Captures a generational moment - young people on the cusp of truly growing up, tiring of their reflexive cynicism, each in their own ways struggling to connect and define what it means to love and be loved.
After a stint in a mental institution, former teacher Pat Solitano moves back in with his parents and tries to reconcile with his ex-wife. Things get more challenging when Pat meets Tiffany, a mysterious girl with problems of her own.
David O. Russell
Robert De Niro
Cal (Steve Carell) and Emily (Julianne Moore) have the perfect life together living the American dream... until Emily asks for a divorce. Now Cal, Mr Husband, has to navigate the single scene with a little help from his professional bachelor friend Jacob Palmer (Ryan Gosling). Make that a lot of help... Written by
Let me start off my review of this film by saying that I hate Steve Carrell. Watching him on "The Office" for all those years was painful, because his character, and it seemed his acting style was unbelievably stupid and bland. While he has occasionally been a decent funnyman, I hadn't seen him in a role where he was remotely interesting and believable.
Yesterday, I was at the movies, pretty much the whole day, and decided to check out "Crazy Stupid Love", because it had decent critical and audience reactions, better than I expected for a romantic comedy, and it had some of my favorite people in it, including Julianne Moore, Emma Stone and Ryan Gosling. And, to say the least, I was caught by surprise.
One of the reasons for this, is because "Crazy Stupid Love" works as a romantic comedy and a drama. Most romantic comedies, I find, are predictable, stale, and essentially one carbon copy after another, of the same exact story, played out in a slightly altered way. You probably won't guess where "Crazy Stupid Love" is going. While the ending itself is a lot like I predicted it, there's a big plot twist that presents itself in the climax that I really didn't see coming. And that's reason enough to see this movie.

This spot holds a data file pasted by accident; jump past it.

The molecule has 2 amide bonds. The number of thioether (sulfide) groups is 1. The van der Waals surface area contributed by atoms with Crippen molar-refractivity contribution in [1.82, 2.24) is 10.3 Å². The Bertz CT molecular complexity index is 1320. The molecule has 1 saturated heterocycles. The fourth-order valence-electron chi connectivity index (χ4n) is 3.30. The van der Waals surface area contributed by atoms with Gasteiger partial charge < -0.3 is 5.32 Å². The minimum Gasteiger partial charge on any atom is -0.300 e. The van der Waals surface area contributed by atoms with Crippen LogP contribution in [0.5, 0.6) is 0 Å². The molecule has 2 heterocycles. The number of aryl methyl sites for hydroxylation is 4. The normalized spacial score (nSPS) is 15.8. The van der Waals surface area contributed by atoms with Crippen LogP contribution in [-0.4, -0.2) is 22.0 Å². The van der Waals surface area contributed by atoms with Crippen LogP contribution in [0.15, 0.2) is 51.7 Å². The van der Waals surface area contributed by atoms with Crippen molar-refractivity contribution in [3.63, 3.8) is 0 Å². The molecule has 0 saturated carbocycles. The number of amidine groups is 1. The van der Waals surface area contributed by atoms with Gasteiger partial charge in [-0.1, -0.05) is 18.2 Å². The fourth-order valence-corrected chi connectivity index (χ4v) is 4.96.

However, there are many (better) reasons. One of the big reasons is that it avoids making any of its characters caricatures. Each character is real, and flawed, screwed up and deals with his or her problems in a very grounded and grown-up way.
It revolves around Cal (Carell), a man who has been married to Emily (Moore) for 25 years, and is rocked by the revelation that she wants a divorce, after sleeping with a co-worker (Kevin Bacon). Cal begins hanging out at a chic pickup bar, where he meets Jacob (Ryan Gosling), a lothario who takes a different woman home every night. He picks up on Cal's depression, and helps him turn into something of a womanizer. Meanwhile, Cal's floppy-haired thirteen-year-old son Robbie has a crush on his older babysitter, who has a little crush of her own. Also, Jacob meets Hannah (Emma Stone), a young lawyer who has heard every pickup line, and therefore, has a quite jaded outlook on love.
And it is the first film or TV show to portray Steve Carrell as a human being. He can act! Who knew? I actually liked him in this role, because I felt that he wasn't Michael Scott, or that guy from "Get Smart", or "The 40-Year-Old Virgin", but an average guy whose life didn't turn out as he had hoped. I bought him in this role. He more than keeps up with the rest of the film's stellar cast.
Another revelation here is Ryan Gosling. I've mostly seen him in depressing dramatic roles ("Blue Valentine", "The Notebook"), while here, he proves himself to be a cunning comedian. He has spectacular comedic timing, and clearly has a lot of fun here with the other actors. He seems to be the superficial funnyman at first, and, like the rest of the cast in this terrific film, opens up, and surprises the audience.
While Julianne Moore is always great, her character and Carrell's character mesh in a way that makes you believe that their marriage lasted 20+ years. Emma Stone is on fire right now, doing a great role in "The Help", she shines just as much here, if not more. Her character is instantly lovable, and I can't wait to see what she does next.
This film also features Marisa Tomei, who gives a fierce, and very funny performance as a recovering alcoholic schoolteacher who dates Cal for awhile after his divorce. Kevin Bacon also made me laugh, as Emily's co- worker, who was her post-divorce rebound. While these two have brief roles, they are very funny and make the most of what they are given.
What makes this film memorable for me, is that it is realistic. It doesn't paint love out to be this magical thing that will automatically make anyone happy. It knows that love doesn't always work out, and occasionally ends in heartbreak and/or violence. And while it's somewhat a cautionary tale, it ends hopefully and overall, kind of happily. It made me cry a little, and it made me laugh a lot. And while it could have been a bit longer, and given its characters some more room to grow, it was a satisfying overall package that I would recommend to someone who's trying to escape the summer of superhero flicks and sequels.
81 of 112 people found this review helpful.
Was this review helpful to you?